Langhei Township residents to host the ‘Burma Road’ parade

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The residents of Langhei township in southern Pope County  invite area residents to their fifth Burma Road parade, beginning at 1:30 p.m., Sunday, Aug. 11.  The parade will proceed along the scenic, hilly, township road known as the Burma Road (302nd St.) to East Zion Church on Pope County Highway 10 where refreshments and souvenirs will be available.  
The “Burma Road”, located midway between Starbuck and Benson, originates at State Highway 29, goes east 2 1/4 miles and then north for a quarter-mile to Pope County Highway 10.

A look back at the history of the Burma Road
In 1951, the Langhei township board bonded for $30,000 to build as many roads as possible in the township to replace and upgrade the trails that existed prior to that time.  One of the roads chosen is what is now 302nd Street.  In 1951 the road consisted of a trail along a very steeply hilled route that connected Highway 29 on the west to County Road 10 on the east end.  
The construction of the road became very controversial when the three township board members disagreed about its construction. 

One board member opposed the building of one mile of that road going west from what is now designated as 295th Avenue, declaring that is would never be used anyway.  Besides, he was “on the outs” with someone living in that area and didn’t want to do favors for that person.  He was overruled by the other two board members.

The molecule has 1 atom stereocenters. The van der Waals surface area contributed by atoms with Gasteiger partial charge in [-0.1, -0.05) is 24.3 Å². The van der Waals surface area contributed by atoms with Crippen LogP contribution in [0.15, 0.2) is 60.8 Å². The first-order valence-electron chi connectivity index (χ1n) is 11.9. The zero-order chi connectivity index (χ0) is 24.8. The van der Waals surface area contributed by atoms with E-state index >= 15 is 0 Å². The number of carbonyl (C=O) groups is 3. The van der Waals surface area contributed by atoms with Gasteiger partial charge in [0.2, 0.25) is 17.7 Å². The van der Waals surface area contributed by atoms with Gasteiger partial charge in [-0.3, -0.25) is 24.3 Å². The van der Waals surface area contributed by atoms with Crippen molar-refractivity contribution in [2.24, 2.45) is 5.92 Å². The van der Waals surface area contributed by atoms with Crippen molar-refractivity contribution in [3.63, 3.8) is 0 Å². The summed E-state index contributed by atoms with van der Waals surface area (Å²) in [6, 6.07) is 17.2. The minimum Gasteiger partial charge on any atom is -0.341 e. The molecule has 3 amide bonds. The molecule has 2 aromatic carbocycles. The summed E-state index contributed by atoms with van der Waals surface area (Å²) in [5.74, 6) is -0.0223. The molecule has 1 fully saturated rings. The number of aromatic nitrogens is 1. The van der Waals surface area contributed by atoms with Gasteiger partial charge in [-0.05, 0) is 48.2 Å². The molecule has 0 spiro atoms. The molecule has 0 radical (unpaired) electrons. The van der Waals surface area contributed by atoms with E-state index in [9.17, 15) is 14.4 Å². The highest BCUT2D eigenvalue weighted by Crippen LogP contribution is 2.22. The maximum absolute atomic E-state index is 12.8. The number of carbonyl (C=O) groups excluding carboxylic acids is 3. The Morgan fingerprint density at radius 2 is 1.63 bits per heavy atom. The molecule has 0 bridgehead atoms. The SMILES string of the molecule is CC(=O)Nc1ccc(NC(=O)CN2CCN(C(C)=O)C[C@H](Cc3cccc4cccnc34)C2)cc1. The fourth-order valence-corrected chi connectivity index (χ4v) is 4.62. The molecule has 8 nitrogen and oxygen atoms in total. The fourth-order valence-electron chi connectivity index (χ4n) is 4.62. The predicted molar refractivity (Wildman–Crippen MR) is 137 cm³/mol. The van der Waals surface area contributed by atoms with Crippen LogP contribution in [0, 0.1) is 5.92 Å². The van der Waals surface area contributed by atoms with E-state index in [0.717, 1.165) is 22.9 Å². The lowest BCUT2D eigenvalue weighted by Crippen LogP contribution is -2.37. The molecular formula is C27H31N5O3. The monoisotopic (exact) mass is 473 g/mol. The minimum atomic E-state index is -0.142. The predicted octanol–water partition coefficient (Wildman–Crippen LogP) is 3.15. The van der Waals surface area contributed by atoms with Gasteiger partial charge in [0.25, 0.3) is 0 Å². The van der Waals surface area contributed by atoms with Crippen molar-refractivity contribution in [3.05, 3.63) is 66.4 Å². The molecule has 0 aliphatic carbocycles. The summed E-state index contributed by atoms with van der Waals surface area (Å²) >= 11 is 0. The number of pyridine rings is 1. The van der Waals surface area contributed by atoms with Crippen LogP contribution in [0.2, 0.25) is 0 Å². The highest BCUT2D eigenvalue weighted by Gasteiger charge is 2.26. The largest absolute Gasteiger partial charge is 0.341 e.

They agreed to build that stretch of road, but as cheaply as possible.  This resulted in a narrow grade with steep ditches, and 11 sharp hills in a stretch of 2 ½ miles.

Anyone growing up in the area always loved travelling the road, because the series of steep hills made it seem like a roller coaster ride any time of the year.  Edner Danielson, a Langhei resident, began referring to it as the “Burma Road” because of the similarities to the World War II supply  route built through mountainous terrain with numerous hairpin turns and narrow grades of Southeast Asia.  The name stuck, and today the residents prefer the original name over the road sign that labels it 302nd Street.
In 2001, Arne Pederson, whose farm is just off the Burma Road, was visiting with Luverne and Mary Jo Forbord, who live on the Burma Road.  “Do you realize the Burma Road is now 50 years old?” asked Arne.  “Fifty years should be cause for a celebration,” they responded.  
On a warm Sunday afternoon in August, 2001, a caravan was assembled along the Burma Road.  They were part of a parade to celebrate the 50th anniversary of this unique road.  That day, 54 units traveled the one and a half mile parade route to East Zion Church.

Photo:  Burma Road in history referred to the World War II supply route built through mountainous terrain with numerous hairpin turns and narrow grades in SE Asia.

 

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